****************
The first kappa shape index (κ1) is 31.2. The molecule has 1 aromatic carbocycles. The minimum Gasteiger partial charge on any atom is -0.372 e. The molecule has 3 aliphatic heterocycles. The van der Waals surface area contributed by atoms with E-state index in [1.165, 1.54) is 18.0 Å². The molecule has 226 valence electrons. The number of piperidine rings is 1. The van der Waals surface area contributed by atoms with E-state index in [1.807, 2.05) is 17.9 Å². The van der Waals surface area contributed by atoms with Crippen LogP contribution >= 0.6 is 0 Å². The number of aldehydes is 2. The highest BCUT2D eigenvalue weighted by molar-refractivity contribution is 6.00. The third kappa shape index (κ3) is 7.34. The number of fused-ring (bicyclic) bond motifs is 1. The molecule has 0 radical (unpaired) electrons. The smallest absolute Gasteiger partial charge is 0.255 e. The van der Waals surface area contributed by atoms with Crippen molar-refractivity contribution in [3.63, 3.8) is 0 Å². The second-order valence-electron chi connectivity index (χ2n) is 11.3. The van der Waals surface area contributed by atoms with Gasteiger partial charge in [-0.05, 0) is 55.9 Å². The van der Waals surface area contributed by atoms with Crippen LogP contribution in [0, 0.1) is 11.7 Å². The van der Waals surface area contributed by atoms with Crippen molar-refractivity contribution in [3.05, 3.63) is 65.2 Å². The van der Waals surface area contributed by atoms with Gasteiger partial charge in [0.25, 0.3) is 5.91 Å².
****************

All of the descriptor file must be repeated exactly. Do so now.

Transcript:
The first kappa shape index (κ1) is 31.2. The molecule has 1 aromatic carbocycles. The minimum Gasteiger partial charge on any atom is -0.372 e. The molecule has 3 aliphatic heterocycles. The van der Waals surface area contributed by atoms with E-state index in [1.165, 1.54) is 18.0 Å². The molecule has 226 valence electrons. The number of piperidine rings is 1. The van der Waals surface area contributed by atoms with E-state index in [1.807, 2.05) is 17.9 Å². The van der Waals surface area contributed by atoms with Crippen LogP contribution >= 0.6 is 0 Å². The number of aldehydes is 2. The highest BCUT2D eigenvalue weighted by molar-refractivity contribution is 6.00. The third kappa shape index (κ3) is 7.34. The number of fused-ring (bicyclic) bond motifs is 1. The molecule has 0 radical (unpaired) electrons. The smallest absolute Gasteiger partial charge is 0.255 e. The van der Waals surface area contributed by atoms with Crippen molar-refractivity contribution in [3.63, 3.8) is 0 Å². The second-order valence-electron chi connectivity index (χ2n) is 11.3. The van der Waals surface area contributed by atoms with Gasteiger partial charge in [-0.05, 0) is 55.9 Å². The van der Waals surface area contributed by atoms with Crippen LogP contribution in [0, 0.1) is 11.7 Å². The van der Waals surface area contributed by atoms with Crippen molar-refractivity contribution in [3.05, 3.63) is 65.2 Å². The van der Waals surface area contributed by atoms with Gasteiger partial charge in [0.25, 0.3) is 5.91 Å².